If you’re a morning person, this approach is a natural for you.  If, however, you’re like me and don’t fully come awake before noon, you may need to adjust your biological clock.  Go to bed an hour earlier and get up an hour earlier.  It’s not a huge change in your sleeping schedule, but having an interrupted hour every day to work can make a major difference in your writing life.

Write before going to bed.

You could try the opposite technique and write in the last hour or so before going to sleep.  The downside is your energy reserves might be at their lowest peak of the day. The upside is that anyone else in your family will hopefully be sleeping instead of interrupting you at your computer.  And some people like the feeling that they’ve finished with the busy work of the day and can now treat themselves to a session of writing – it’s the goal they’ve worked toward since waking that morning.

Write during breaks.

Lunch time at work, when your two-year-old is napping, before class, between meetings . . . whenever you have even a few minutes of downtime throughout the course of your day, pull out your notebook or laptop and start writing.  This technique works well for people who don’t need any time to warm up their creative juices and can hit the ground running.  They also need to be able to concentrate during small snatches of time without minding the start-and-stop nature of this particular technique.  If you’re someone who needs a while to get up to speed and who hates to stop just when the writing is beginning to flow, this technique may not work for you.  On the other hand, if you want to write badly enough and break times are the only times you have, maybe you should try to train yourself to be a start-and-stop writer.

Make an appointment to write.

If your life is so scheduled you have to write bathroom breaks in your datebook, you might want to try treating your writing time as if it were another appointment, albeit an extremely important one not to be missed.  If you can schedule this “appointment” for the same time every day, say 7 to 8 p.m., and you stick to it – meaning that you don’t schedule anything else during that time and you show up to work at your computer at seven on the dot, then not only will this hopefully become a daily habit for you, but the other people in your life will have an easier time adjusting to your schedule because they know 7 to 8 p.m. is your writing time, no exceptions.

This technique has the added benefit of helping to get your mind ready to write.  Just like Pavlov’s dog, your brain can be conditioned to be creative, and if your brain learns that seven o’clock is go-time, once you sit down to work, the ideas should flow more freely.

Set a daily page quota.

Maybe your life is so chaotic it defies a rigid daily schedule.  In that case, try to set a specific writing quota for each day.  No matter when you get a chance to write – morning, night, during breaks – you will not go to sleep until you have produced X amount of pages.  Make this a doable amount, say three to five pages.  Too much longer and you may be setting yourself up for failure.  And if a day goes by without you adding any pages to your quota, don’t beat yourself up.  Tomorrow, try again to produce your set number of pages.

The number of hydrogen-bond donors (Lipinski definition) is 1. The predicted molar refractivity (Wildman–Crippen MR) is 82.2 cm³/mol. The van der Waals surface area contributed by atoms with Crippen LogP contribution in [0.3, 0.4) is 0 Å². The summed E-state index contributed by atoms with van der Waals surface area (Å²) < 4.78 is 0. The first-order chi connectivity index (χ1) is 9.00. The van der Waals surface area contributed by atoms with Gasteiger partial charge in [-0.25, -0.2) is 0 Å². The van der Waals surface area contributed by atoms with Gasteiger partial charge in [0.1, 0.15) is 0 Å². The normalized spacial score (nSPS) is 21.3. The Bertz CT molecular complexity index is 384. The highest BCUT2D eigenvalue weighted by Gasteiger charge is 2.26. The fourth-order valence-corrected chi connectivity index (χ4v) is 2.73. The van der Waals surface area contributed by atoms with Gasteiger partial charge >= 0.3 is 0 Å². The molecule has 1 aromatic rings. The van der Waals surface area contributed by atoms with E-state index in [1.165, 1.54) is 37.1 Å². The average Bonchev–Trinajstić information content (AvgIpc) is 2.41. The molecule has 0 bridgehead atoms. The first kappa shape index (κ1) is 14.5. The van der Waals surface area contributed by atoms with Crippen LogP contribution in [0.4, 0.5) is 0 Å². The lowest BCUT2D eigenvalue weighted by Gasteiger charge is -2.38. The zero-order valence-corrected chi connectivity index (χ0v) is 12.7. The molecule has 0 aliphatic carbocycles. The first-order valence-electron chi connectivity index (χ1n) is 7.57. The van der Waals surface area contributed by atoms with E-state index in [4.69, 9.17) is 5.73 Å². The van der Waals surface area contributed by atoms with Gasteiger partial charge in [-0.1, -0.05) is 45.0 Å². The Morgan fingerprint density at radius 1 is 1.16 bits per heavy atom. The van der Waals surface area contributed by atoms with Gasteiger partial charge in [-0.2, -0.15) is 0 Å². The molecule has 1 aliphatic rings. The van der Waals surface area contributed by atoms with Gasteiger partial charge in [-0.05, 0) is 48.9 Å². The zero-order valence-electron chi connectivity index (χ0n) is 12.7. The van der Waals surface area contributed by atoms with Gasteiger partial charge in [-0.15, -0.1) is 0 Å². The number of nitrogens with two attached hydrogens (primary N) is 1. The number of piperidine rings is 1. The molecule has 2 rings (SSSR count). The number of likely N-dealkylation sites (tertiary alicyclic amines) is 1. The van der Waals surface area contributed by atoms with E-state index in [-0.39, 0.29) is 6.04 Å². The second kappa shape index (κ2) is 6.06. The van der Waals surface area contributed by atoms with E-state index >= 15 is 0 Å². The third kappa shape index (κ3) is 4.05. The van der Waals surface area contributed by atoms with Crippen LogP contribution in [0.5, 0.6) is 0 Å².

Put out your Do Not Disturb sign.

I don’t mean this literally, though maybe a real sign might work for you, and especially for family, friends, and co-workers who just don’t get it.  Whenever and however you manage to grab your writing time, you need to hold onto it.  Too many writers, after fighting tooth and claw to get to their writing desk, abandon it all too easily.  Don’t answer the phone or the door, don’t get up to check on the kids (if they’re seriously injured, they’ll scream), don’t even go to the kitchen for a drink, and do not, do not, do not check your e-mail or log onto the Web for “research.”  When it’s time to write, don’t do anything but put words onto the page, and don’t stop putting words onto the page until your time is up.

Get the heck out of there.

If you’re sitting at your computer at the office trying to work on a poem during a break and you can’t stop thinking about the way the morning meeting went, or if you’re at home at the dining table scribbling ideas for an article on a legal pad and you can’t stop worrying about the leak in the basement, then go write someplace else.  Sometimes out of sight, out of mind works.  Pick a place to write where you’ll be inspired but not distracted.  A bookstore café, a library, a restaurant, a picnic table in the park . . . anywhere will do, just so long as you are alone and can concentrate.  And do yourself a favor: don’t tell anyone where you’ve gone and turn off your cell phone or pager.  Better yet, leave the damn things in the car.

Try a weekend getaway.

If you can’t manage to find regular time week in and week out to write, then reserve one weekend a month for nothing but writing.  Check into a hotel for that weekend if that’s what it takes, but make sure that the entire weekend is dedicated to your writing.  Order room service to avoid going out to eat or bring your own food with you, but write, write, write!  The benefit of the weekend getaway is that you should have plenty of lead time to arrange your overall schedule to make room for it, and there should be more than enough time for the other people in your life to adjust as well.  Sometimes, my wife will take our two daughters to visit their grandmother for the weekend, and I’ll stay home to write.  Not only do I get a lot of pages written, but I also get a bit of a rest as well (but don’t tell my wife that last part!).

Try any and all of the forgoing.

Over the years, I’ve learned that all the techniques I’ve mentioned work, but they don’t all work all the time.  I’ve learned to adapt how I approach my writing to whatever my life circumstances happen to be at any given time.  When I was single, I made a daily appointment to write.  After I was married, I wrote five pages a day whenever I could fit them in.  After my first daughter was born, I wrote primarily during her naptime.  Now I tend to write first thing in the morning, although I’m typing this during my second daughter’s naptime while the first (who’s seven now) is sitting cross-legged on the floor behind me, reading quietly.

Sometimes I feel like a soldier with an arsenal full of weapons, ready and able to use whatever it takes to get the job done.  And it’s that determination, along with a flexibility I’ve learned from years of experience, that’s managed to help me get these words down today.  I know it’s not a matter of finding time to write; it’s a matter of using the time that I have most effectively.

So why are you wasting your time reading this article?  Go get to work!